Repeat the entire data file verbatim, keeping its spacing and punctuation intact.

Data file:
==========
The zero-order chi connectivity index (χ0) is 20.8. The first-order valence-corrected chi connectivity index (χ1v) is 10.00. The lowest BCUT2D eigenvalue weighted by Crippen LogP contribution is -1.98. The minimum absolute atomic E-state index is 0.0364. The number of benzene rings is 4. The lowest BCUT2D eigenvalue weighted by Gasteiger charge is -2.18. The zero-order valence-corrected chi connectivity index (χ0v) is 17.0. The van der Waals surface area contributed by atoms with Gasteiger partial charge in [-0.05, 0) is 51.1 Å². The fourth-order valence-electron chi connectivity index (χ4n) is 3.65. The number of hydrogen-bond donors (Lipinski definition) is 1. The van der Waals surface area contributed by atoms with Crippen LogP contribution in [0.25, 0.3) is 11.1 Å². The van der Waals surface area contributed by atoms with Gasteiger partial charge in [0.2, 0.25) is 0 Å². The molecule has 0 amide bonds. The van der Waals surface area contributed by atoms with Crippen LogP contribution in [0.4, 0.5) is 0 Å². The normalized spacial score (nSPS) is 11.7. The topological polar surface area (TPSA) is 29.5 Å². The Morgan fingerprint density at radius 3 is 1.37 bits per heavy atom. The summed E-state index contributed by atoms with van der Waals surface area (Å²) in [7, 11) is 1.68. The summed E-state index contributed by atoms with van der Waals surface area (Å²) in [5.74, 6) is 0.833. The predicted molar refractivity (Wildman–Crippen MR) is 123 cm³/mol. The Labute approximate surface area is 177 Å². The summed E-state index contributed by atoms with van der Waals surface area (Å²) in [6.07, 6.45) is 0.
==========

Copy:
The zero-order chi connectivity index (χ0) is 20.8. The first-order valence-corrected chi connectivity index (χ1v) is 10.00. The lowest BCUT2D eigenvalue weighted by Crippen LogP contribution is -1.98. The minimum absolute atomic E-state index is 0.0364. The number of benzene rings is 4. The lowest BCUT2D eigenvalue weighted by Gasteiger charge is -2.18. The zero-order valence-corrected chi connectivity index (χ0v) is 17.0. The van der Waals surface area contributed by atoms with Gasteiger partial charge in [-0.05, 0) is 51.1 Å². The fourth-order valence-electron chi connectivity index (χ4n) is 3.65. The number of hydrogen-bond donors (Lipinski definition) is 1. The van der Waals surface area contributed by atoms with Crippen LogP contribution in [0.25, 0.3) is 11.1 Å². The van der Waals surface area contributed by atoms with Gasteiger partial charge in [0.2, 0.25) is 0 Å². The molecule has 0 amide bonds. The van der Waals surface area contributed by atoms with Crippen LogP contribution in [0.4, 0.5) is 0 Å². The normalized spacial score (nSPS) is 11.7. The topological polar surface area (TPSA) is 29.5 Å². The Morgan fingerprint density at radius 3 is 1.37 bits per heavy atom. The summed E-state index contributed by atoms with van der Waals surface area (Å²) in [7, 11) is 1.68. The summed E-state index contributed by atoms with van der Waals surface area (Å²) in [5.74, 6) is 0.833. The predicted molar refractivity (Wildman–Crippen MR) is 123 cm³/mol. The Labute approximate surface area is 177 Å². The summed E-state index contributed by atoms with van der Waals surface area (Å²) in [6.07, 6.45) is 0.